Paul Harris knows family.
As secretary for the Great Geauga County Fair, Mr. Harris might have one of the biggest extended families in all of Geauga County. “Once you are part of the fair, you are family,” Mr. Harris said.
And for all of his 53 years, Mr. Harris has never missed one yet.
As for his favorite part of the old continuous fair in Ohio, it is the chance to see even more of his extended family. “It’s the one time that the people I grew up with come home. It’s the one time everyone comes home.”
Don’t, however, expect Mr. Harris to be at home when the family is there.
Last year, his wife’s great-nephew won the apple pie contest. “He made the pie at my house, and I didn’t even know because I’m always here.”
He even will tell you he has a “home wife” and a “work wife” because he likely spends more time with the work wife than his home wife.
There is one advantage, he said. “It does keep you from having to go out of town for family functions,” he said.
The fair tradition for Mr. Harris likely got its start before he was born.
His family arrived in Bainbridge in 1818 and began operating a family farm. It’s a tradition Mr. Harris maintains to this day, operating one of the last dairy farms in Bainbridge. Newcomers to the township have found his Howard’s Apples farm market on Bainbridge Road. Open May through September, it’s the go-to place for fresh produce.
Kenston High School, his alma mater, was built on land the family once farmed. “I was the closest one there and always the latest to arrive,” he said of the school built a few steps away from home.
From the age of 10, he was taking his calves to show at the fair. By the age of 15, he was a member of the junior fair board. Then it was time to follow his family tradition of serving as director just as his grandparents did.
In 1992, he ran to serve as a director for the fair and by 2005 he served as president. Then in the summer of 2008, long-time secretary Dick Moss passed away 45 days before the opening of the fair. Mr. Harris was called on to guide the fair. “I’ve been filling in here ever since,” he said.
And while the public may not see the changes county fairs have gone through in recent years, Mr. Harris said the work involved has. Reporting requirements by the Ohio Department of Agriculture are just one part of the growing responsibilities for those who put on fairs. “The restrictions have made it a little less fun.”
The closing of the fair each September used to provide a little time to catch their breath before planning the next one. Now, Mr. Harris said, you “hit the ground running” with filling in reports for the state in addition to getting the planning off the ground.
The never-let-up activity peaks, however, in the week before a fair. The secretary’s office becomes a hub of activity, handling 13,000 fair entries and 2,000 animals. Even when he’s not on the job, he can’t get away from the fair that week. “My phone will ring past midnight the week before,” he said.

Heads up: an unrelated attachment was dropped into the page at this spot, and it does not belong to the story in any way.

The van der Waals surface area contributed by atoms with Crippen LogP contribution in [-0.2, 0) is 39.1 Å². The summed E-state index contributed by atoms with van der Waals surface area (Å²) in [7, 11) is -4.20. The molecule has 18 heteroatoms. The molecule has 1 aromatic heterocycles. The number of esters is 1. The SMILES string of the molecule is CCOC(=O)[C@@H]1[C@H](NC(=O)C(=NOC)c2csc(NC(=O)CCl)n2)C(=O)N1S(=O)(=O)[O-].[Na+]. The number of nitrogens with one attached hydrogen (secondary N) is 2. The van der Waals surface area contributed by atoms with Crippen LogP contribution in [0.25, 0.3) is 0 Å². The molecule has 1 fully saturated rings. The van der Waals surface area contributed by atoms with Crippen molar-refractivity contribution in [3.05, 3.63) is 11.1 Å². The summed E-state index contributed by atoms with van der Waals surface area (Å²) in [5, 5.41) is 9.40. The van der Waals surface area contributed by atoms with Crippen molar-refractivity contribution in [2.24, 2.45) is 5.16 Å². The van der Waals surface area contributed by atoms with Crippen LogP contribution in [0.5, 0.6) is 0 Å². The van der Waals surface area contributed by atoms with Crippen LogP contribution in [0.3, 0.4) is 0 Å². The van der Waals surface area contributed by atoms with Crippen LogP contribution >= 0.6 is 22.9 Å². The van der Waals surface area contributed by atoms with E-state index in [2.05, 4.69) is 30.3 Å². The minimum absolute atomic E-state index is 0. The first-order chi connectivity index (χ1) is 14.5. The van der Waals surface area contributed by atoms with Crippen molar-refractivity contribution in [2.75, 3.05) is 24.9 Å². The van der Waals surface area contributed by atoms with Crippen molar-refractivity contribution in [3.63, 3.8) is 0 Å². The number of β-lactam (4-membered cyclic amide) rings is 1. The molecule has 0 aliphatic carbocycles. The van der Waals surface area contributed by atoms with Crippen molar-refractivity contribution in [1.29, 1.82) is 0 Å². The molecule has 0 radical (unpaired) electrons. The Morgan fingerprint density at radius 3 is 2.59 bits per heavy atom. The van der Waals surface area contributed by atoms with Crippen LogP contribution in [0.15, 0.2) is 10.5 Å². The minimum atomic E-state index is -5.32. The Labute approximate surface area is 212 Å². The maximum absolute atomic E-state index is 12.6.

Mr. Harris essentially becomes a prisoner in the office during the fair. He said he wished he could roam the grounds, but his responsibilities keep him in the office. “I don’t get out as much as I used to except for emergencies,” he said.
And those that venture into the office during the fair don’t usually come to tell them what a great event the fair is that they have worked hard to put on. “We never get compliments in here, only the complaints.”
As the fair plans to make history, celebrating its 200 years of fairs in 2022, Mr. Harris said there are two sides to the coin.
“We’ll be the first (in the state) to say, ‘Happy 200th birthday,’” Mr. Harris said.
But the proud moment is eclipsed by the fact that it is the oldest. He said that means the fair also has the oldest electrical and sewer systems in the state. “At the same time, it is a challenge,” he said in maintaining the fairgrounds.
While maintaining and guiding one of the oldest events in the state as it moves into the future, Mr. Harris said it is important to remember those who preceded him in making the fair the best in the state. Men like Dick Moss and Aubrey Blair, who was a fair director 15 years before Mr. Harris was born. “The hardest part is the people we’ve lost because they’re part of the fair,” Mr. Harris said.
Loss is something Mr. Harris is accustomed to, having seen the changes that have come to his hometown Bainbridge.
At one time, he said, there were 40 pickups being made at dairy farms in Bainbridge. Today, there are three. “I’m the only one milking cows in Bainbridge,” he said.
“I feel isolated.”
He has watched a potato field, where his father toiled, turn into the Tanglewood development. Condos now take the place of a corn field. The population growth in Bainbridge is a “catch-22,” Mr. Harris said.
While all of his new neighbors have become customers at his farm market, he said he is “sad to see” the county’s traditions of farming fading into memory.
Those newcomers bring changes to a township that don’t always mesh with those traditions.
The Fourth of July celebration in the township draws in the crowds, and Mr. Harris has come to accept that it is now a new tradition for those that came after him.
Few know, however, that the much-loved and attended fireworks show brings changes to those who have followed in the county’s earliest traditions.
For Mr. Harris, the Fourth of July celebration means he will be up all night. “I spend the night with the cows, trying to keep them calm,” he said. “It’s a nightmare.”